The Robin Hood of El Dorado
Viewers expecting to see a lighthearted ‘Cisco Kid’ swashbuckler got a surprise with William Wellman’s movie: it’s a tragedy about a genuine historical California bandit who may have been an outlaw terrorist, avenging murderous discrimination against Mexican-Americans in the Gold Rush days. Hangings, rape and massacres — not your average popcorn matinee fare for 1936.
The Robin Hood of El Dorado
The Warner Archive Collection
1936 / B&W / 1:37 flat Academy / 85 min. / Street Date May 26, 2015 / available through the WBshop / 18.49
Starring Warner Baxter, Ann Loring, Bruce Cabot, Margo, J. Carrol Naish, Soledad Jimenez, Carlos De Valdez, Eric Linden, Edgar Kennedy, Charles Trowbridge, Harvey Stephens, Marc Lawrence.
Cinematography Chester Lyons
Film Editor Robert J. Kern
Original Music Herbert Stothart
Written by William A. Wellman, Joseph Calleia, Melvin Levy, from a book by Walter Noble Burns
Produced by John W. Considine Jr.
Directed by William A. Wellman
Reviewed by Glenn Erickson
I’m always up to see a new William Wellman movie. Several of his pre-Code pictures have become personal favorites — Other Men’s Women, Safe in Hell, Wild Boys of the Road. Produced at MGM, 1936’s The Robin Hood of El Dorado displays Wellman’s usual polished direction and careful concern for characters, but unlike Warner Bros., MGM had a marked aversion to social problem stories. The production is relatively lavish and the cast is more than adequate, even if Warner Baxter is the only star name. His ‘Robin Hood’ turns out not to be a chivalrous Zorro fantasy, but California’s real-life bandit Joaquin Murrieta, from the years just after California became a U.S. territory. Based on a fairly accurate book, the rather grim story calls for a chameleon actor like Paul Muni to portray Murrieta.
Employed on the hacienda of a Mexican noble, the unsophisticated but popular Joaquin Murrieta (Warner Baxter) marries the beautiful, sweet peasant Rosa (Margo) just as gold is discovered at Sutter’s Mill. When a friend of Murrieta throws a knife at a U.S. Army officer, Joaquin takes the blame. He’s fired, and he and Rosa buy their own farmland. Although there is tension between the indigenous Mexicans and the Anglo adventurers that pour into the gold country, Joaquin makes friends with newcomer Bill Warren (Bruce Cabot). Then a trio of claim-jumpers attacks. Rosa is raped, and dies. Joaquin first takes care to relocate his blind mother; then he carries out a series of revenge killings, which soon put a price on his head. It takes Bill Warren’s advice to convince the naïve Joaquin that he’s now a public enemy. A mob of Mexican-haters savagely whips Joaquin after lynching his brother. Murrieta’s response is to assume leadership of the bandit gang of Three Fingered Jack (J. Carrol Naish). His raiders pillage the countryside, setting up a secret, hole-in-the-wall hideout. Only when he invades a fiesta given by his old employer does Murrieta realize that he’s doing anything wrong. Señorita Juanita de la Cuesta (Ann Loring) tells him that the Anglos are dispossessing the Mexican landholders as well, and that he is robbing his own people. Juanita joins Joaquin’s anti-Yankee raiders.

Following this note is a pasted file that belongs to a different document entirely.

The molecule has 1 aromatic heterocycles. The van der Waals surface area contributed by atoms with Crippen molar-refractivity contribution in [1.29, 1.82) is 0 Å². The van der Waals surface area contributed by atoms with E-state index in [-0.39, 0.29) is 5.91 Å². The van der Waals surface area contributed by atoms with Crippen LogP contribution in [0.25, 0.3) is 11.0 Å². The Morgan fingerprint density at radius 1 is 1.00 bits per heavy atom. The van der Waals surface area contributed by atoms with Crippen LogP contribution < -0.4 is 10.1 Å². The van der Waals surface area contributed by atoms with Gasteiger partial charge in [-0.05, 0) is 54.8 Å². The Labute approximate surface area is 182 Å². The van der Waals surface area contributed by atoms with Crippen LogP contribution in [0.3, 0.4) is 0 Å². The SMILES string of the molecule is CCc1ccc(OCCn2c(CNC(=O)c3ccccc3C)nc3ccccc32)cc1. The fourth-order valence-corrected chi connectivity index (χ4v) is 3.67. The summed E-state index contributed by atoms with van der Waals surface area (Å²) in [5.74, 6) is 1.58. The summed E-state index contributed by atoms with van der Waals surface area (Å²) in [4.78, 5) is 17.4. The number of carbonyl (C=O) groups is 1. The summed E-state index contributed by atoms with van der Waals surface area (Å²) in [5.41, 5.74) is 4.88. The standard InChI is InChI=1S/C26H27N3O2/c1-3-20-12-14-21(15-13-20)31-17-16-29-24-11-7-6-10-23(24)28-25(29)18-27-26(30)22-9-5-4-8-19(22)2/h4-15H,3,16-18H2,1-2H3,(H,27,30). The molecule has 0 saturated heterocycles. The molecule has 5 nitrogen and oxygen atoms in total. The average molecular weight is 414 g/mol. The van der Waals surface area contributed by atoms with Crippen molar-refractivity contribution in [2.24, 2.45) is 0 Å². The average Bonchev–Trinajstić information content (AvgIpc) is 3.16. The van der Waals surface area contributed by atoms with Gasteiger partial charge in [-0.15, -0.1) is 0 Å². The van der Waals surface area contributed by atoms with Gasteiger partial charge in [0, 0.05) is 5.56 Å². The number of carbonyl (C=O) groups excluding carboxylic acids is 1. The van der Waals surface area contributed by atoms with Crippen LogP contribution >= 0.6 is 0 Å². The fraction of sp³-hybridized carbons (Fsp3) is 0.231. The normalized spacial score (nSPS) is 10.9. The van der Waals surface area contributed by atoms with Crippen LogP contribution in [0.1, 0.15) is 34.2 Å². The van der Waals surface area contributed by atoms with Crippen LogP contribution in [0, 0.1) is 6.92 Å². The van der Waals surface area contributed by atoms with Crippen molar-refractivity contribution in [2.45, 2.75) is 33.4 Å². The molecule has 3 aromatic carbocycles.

The historical Joaquin Murrieta is largely an unknown quantity. Legend makes him a romantic rebel, but the new Yankee arrivals wrote the official story of California in this time period. The Mexican heritage of California was so thoroughly suppressed that reliable accounts are difficult to pin down. The Robin Hood of El Dorado is essentially about a rebel insurrection against the U.S. government, exacerbated by warfare between ethnic groups. In 1936 prejudiced California judges were still deporting Mexican-Americans on basic principle, and MGM was the most conservative studio in town. This film would seem to have been garbled by rewrites. That the IMDB lists seven additional uncredited writers points in this direction.
The finished movie gives us a very inconsistent Murrieta, a Rebel Without A Clue. He begins as a happy peon, morally virtuous and apparently unaware of racial injustices. He takes the rap for a ne’er-do-well friend, for no good reason. When his wife is murdered, Joaquin goes the straight vengeance route. Outraged to see a reward poster for himself next to one for Three Fingered Jack, he goes to the sheriff to ask for an explanation. Although it’s established that Joaquin and Jack’s bandits are raiding and murdering throughout the gold country, Joaquin still considers himself a good man. We of course don’t see him committing a single reprehensible act of violence or injustice on-screen. The wonderfully expressive J. Carrol Naish handles that, miming happy throat-cuttings, etc.
The script carefully retains MGM’s reverence for the rich. Joaquin ‘ping-pong’ Murrieta is chastened when he attempts to steal from the hacendados, the landed gentry that remains the only group above the moral fray. In this show, ignorant Mexican peasants start trouble by throwing knives and taking potshots at ‘nice’ Yankees like Bill Warren. Joaquin is a sentimentalized simpleton who talks like a child,. It’s essentially the racist way of looking at Mexicans that became the standard after influential films like MGM’s Viva Villa!, which presents one of modern Mexico’s founding fathers as an infantile rapist.